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AI will never replace good old human creativity

The Conversation
Innovation Management
University of Southern
Professor of Technology and Innovation Studies
Aarhus University
Creative Commons

Syndication The
Tim Schweisfurth
René Chester Goduscheit


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This isn’t the first invention by AI – machines have produced innovations ranging from scientific papers and books to new materials and music.That said, being creative is clearly one of the most remarkable human traits. In principle, this is also something that can be done by machines – in fact, they excel at storing, processing, and making connections within data.Machines come up with innovations by using generative methods. These generated pictures come extremely close to real people.But even if machines can create innovations from data, this does not mean that they are likely to steal all the spark of human creativity any time soon. As such latent needs are hard to formulate and make explicit, they are also unlikely to find their way into the data pool that machines need for innovation.Humans and machines also have different raw materials that they use as input for innovation. Humans, however, can empathize with other humans and understand their needs better.Finally, creative ideas generated by AI may be less preferred by consumers simply because they have been created by a machine. AI could become much more creative if it could combine big, rich, and otherwise disconnected data.Also, machines may get better at creativity when they get better at the kind of broad intelligence humans possess – something we call “general intelligence.” And this might not be too far in the future – some experts assess that there is a 50% chance that machines reach human-level intelligence within the next 50 years.This article is republished from The Conversation by Tim Schweisfurth, Associate Professor for Technology and Innovation Management, University of Southern Denmark and René Chester Goduscheit, Professor of Technology and Innovation Studies, Aarhus University under a Creative Commons license.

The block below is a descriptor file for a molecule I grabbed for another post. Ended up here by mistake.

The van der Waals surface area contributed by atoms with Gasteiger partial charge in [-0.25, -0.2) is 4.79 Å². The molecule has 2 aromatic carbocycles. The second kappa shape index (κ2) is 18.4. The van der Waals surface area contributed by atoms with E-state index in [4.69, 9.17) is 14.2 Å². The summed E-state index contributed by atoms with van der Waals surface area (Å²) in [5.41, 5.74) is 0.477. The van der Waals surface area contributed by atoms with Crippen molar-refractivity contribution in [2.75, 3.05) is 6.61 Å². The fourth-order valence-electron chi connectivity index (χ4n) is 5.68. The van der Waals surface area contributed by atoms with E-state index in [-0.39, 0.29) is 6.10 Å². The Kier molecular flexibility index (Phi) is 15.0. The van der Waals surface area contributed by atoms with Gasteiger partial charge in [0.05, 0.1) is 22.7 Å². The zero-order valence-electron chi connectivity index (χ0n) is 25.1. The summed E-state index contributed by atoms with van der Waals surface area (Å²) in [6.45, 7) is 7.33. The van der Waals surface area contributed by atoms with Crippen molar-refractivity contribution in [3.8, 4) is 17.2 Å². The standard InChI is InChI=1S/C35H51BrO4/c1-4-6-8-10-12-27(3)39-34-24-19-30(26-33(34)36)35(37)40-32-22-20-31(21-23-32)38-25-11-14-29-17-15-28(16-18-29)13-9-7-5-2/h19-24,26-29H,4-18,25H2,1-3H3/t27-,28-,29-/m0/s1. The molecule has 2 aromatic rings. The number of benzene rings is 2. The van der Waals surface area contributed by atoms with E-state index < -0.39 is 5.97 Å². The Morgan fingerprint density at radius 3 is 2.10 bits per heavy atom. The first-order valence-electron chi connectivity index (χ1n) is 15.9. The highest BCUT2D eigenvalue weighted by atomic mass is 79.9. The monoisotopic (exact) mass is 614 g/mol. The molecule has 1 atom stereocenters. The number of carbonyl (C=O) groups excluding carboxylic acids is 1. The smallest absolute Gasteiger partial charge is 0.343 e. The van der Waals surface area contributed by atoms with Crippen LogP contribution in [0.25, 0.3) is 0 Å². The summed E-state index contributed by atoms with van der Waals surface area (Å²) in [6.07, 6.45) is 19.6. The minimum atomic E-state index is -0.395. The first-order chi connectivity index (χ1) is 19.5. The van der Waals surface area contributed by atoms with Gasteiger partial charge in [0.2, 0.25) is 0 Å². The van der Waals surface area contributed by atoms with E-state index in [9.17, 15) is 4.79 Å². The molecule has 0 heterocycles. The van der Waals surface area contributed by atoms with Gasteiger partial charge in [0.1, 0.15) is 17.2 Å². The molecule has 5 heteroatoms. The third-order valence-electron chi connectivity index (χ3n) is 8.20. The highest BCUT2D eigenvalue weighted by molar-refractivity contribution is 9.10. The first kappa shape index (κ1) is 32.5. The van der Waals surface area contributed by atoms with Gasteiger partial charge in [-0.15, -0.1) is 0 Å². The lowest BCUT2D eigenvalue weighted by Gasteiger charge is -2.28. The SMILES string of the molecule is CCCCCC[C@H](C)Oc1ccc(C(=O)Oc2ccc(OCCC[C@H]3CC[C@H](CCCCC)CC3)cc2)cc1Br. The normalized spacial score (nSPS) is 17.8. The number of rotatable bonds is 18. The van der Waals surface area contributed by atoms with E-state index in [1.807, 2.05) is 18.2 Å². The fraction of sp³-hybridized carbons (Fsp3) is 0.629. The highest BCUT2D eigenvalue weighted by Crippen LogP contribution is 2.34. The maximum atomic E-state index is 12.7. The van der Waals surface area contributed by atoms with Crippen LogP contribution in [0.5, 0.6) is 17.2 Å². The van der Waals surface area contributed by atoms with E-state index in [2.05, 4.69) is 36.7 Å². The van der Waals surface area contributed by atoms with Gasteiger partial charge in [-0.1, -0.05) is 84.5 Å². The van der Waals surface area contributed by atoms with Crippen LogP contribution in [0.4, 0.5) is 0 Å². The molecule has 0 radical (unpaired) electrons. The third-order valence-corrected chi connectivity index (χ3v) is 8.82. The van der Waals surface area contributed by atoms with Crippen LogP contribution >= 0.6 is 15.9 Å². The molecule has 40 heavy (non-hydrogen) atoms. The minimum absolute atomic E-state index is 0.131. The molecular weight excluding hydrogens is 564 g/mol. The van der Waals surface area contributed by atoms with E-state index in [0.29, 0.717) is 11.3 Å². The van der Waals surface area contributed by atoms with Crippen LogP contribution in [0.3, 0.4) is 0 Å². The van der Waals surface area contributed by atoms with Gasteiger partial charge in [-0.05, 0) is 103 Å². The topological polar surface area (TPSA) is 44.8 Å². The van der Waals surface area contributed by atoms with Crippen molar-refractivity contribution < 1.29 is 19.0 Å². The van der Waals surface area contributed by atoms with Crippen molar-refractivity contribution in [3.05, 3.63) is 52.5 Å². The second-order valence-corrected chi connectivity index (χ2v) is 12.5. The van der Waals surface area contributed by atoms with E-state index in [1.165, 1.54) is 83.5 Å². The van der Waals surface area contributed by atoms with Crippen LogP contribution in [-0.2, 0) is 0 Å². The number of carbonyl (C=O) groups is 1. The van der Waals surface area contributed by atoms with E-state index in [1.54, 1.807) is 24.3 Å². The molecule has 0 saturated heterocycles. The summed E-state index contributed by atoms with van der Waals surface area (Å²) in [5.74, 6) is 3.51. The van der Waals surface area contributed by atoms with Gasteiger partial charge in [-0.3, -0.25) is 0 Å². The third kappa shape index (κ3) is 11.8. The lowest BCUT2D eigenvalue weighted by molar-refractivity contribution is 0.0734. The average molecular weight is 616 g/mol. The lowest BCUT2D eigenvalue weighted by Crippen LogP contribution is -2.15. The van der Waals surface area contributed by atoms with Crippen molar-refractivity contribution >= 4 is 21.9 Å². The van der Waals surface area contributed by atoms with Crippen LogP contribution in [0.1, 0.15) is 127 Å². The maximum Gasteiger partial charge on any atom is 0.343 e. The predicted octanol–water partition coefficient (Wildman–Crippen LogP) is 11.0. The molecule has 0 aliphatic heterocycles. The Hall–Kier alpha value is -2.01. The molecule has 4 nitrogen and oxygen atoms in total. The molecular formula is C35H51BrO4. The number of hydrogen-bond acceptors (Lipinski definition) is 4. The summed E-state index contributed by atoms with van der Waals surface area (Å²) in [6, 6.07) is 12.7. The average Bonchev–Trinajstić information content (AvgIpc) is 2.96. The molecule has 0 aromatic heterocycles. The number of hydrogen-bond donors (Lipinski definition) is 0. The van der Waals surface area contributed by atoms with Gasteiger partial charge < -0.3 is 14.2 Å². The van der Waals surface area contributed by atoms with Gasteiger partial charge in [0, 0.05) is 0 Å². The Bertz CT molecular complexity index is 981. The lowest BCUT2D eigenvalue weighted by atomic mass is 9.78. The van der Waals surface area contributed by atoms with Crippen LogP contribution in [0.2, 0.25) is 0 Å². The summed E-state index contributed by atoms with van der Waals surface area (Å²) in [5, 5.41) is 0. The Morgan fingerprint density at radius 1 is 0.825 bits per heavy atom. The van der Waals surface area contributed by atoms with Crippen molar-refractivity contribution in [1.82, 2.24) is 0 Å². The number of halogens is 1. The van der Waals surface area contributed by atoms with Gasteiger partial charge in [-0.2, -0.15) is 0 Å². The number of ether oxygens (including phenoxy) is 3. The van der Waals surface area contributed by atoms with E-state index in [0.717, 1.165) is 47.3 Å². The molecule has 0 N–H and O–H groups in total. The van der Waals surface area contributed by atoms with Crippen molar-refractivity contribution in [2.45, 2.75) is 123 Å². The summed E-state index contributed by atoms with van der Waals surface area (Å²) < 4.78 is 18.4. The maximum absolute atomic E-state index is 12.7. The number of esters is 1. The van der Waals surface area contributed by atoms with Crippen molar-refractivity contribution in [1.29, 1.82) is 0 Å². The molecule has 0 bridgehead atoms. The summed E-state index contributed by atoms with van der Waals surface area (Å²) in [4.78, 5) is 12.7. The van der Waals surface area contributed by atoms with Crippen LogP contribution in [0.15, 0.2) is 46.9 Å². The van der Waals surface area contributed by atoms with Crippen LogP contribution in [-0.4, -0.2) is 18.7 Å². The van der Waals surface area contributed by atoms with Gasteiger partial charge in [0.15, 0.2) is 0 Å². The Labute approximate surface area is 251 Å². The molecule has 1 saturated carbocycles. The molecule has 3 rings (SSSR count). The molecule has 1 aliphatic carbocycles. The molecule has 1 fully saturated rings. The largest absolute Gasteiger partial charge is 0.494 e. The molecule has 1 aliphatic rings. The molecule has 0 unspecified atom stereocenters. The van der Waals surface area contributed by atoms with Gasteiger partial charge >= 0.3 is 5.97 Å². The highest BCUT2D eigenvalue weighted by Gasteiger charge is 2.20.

As said here by The Conversation